Learning later in life is an eagerly awaited joy

editorial image
0
Have your say

by Caroline Green

I am struck by the eagerness with which group members, including myself, embrace the opportunity to learn. We all arrive early, ready to start on the dot of the appointed hour, giving ourselves time to say hello, get settled and organised.

We love the fact that the U3A gives us the opportunity to learn in our later lives. We may not realise just how important to our mental well-being and physical health this learning opportunity or activity actually is.

During the U3A Anniversary Lunch last month I met up with an old friend, Frances Dick, who was telling me about a U3A short memory course she had just signed up for and how much she was really looking forward to starting.

I was intrigued, and wondered exactly how a four-week Memory Course, organised and run by Jen Scott and co-facilitated by Alison Smith and Tony Phillips, fitted in with the U3A.

Jen has a psychology background and heard about the course from her previous membership of Maidenhead U3A. Alison has a medical background as a GP, and Tony has an interest in psychology. All three successfully piloted the course at Wetherby and now offer it to the membership three times a year. 

The course is based on a handbook piloted by the Aughton and Ormskirk U3A and the participants all sign up for their own reasons. It is primarily to provide information about the reasons behind memory loss, with reassurance that memory problems can be part of the normal ageing process, all of which aims to reduce anxiety. It also promotes exercise, social and mental activity, with advice on how to maintain the flexibility of brain function, and the preservation of memory.

Going out, having face to face contact, meeting and talking with friends, neighbours and family, reading, writing, exercise, reminiscing, learning new activities are only part of the way we build up our memory bank.

As Alison said, ‘Use it or lose it’ is the key to keeping our memories intact and in good shape. It was a fascinating meeting and very obvious from the laughter and conversation, that support within the group would last well after the four weeks were over.

Last month, after chatting with one of its members, Arthur McCune, I was invited by Viv Wilkins to go along to the Local History Group.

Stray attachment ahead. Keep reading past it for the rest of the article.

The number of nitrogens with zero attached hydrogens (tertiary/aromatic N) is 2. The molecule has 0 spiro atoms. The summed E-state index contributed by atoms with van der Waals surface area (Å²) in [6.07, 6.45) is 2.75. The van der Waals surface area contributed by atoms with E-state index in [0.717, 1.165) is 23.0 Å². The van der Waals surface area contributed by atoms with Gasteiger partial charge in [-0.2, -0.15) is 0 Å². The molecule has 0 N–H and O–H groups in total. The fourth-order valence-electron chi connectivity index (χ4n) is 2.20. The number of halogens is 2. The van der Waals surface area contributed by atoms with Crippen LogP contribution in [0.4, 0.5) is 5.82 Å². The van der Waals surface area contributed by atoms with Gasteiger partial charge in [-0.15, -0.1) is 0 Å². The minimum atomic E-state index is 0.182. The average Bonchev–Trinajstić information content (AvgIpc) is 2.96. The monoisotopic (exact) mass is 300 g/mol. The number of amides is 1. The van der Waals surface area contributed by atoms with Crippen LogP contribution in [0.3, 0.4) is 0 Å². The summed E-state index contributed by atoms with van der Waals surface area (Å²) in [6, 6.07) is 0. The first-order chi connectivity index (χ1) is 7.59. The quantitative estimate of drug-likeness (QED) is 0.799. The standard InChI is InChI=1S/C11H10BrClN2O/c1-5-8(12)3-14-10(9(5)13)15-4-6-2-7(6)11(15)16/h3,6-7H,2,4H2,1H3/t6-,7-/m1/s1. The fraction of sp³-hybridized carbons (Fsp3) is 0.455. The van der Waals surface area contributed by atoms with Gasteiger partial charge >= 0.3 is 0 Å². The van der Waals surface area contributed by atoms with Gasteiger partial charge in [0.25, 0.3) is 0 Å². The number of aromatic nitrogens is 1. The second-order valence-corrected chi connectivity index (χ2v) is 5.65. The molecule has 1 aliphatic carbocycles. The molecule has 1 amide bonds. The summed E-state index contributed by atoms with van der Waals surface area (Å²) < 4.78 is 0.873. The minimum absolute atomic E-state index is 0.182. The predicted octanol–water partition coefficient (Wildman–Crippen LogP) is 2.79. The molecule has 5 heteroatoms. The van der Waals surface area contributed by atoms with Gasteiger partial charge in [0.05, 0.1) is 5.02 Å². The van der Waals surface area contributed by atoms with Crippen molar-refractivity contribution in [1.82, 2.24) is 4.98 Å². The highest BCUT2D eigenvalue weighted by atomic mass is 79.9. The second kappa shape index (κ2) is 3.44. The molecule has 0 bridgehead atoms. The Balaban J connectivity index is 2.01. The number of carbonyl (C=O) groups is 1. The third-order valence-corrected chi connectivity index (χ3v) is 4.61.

They were visiting Spofforth, and something I learned on the walk, a personality I discovered, embodied everything we U3A members have at our disposal. I travelled to and from Wetherby by bus, using my bus pass (a bonus for us retirees) to the meeting point at Spofforth Castle.

I arrived in good time so had the opportunity to chat with a few people before we set off on our walk, ably guided by Margaret Power, who is a long-time resident of Spofforth.

Members of the group comprised people who were resident in and around the Wetherby area, but also a number who were new to the area and wanted to find out what treasures Spofforth had in store, and get to know the local area.

Margaret had started her studies when recording the inscriptions on the grave stones in All Saints Church, Spofforth, and gradually built up her knowledge. We were guided around the main village; starting at the Castle, which isn’t really a castle but a fortified Manor House, heard ghost stories, discovered the Chapel House dated 1810 with art deco glass, heard about an 8th-9th Century Charnal Pit and saw a pack horse bridge.

We learned that Spofforth Village Hall is used as a GP Surgery, holds classes, dog training and social activities and the village has a great community spirit. Over 20 people enjoyed the walk, listening to Margaret, chatting with each other, making new friends and discovering old places.

What was most memorable for me was visiting Blind Jack of Knaresborough’s grave in the Churchyard. Blind Jack, or to give him his full name, John Metcalfe, was the first professional road builder to emerge in the Industrial Revolution. Born in 1717 he was blinded by a smallpox infection at the age of six. His father paid for fiddle lessons as a means of earning his living as he became older, which he did with great success. Even though he was blind, he became a horse trader and carrier of all manner of goods with his pony and trap, which is how he came to become a road builder. He built over 180 miles of roads mainly in the North of England.

Blind Jack, who lived a full and active life, married and had four children, served in the Army, and given his wide variety of activities is a lesson to us all to do everything we can to keep our cognitive reserve in good shape. Having no sight did not seem to impede his activities.

After the walk I returned to the bus stop, in good time, and caught the bus back to Wetherby, in the company of friends. I hope you too, have an opportunity to get out and about this month and enjoy what Spofforth has to offer.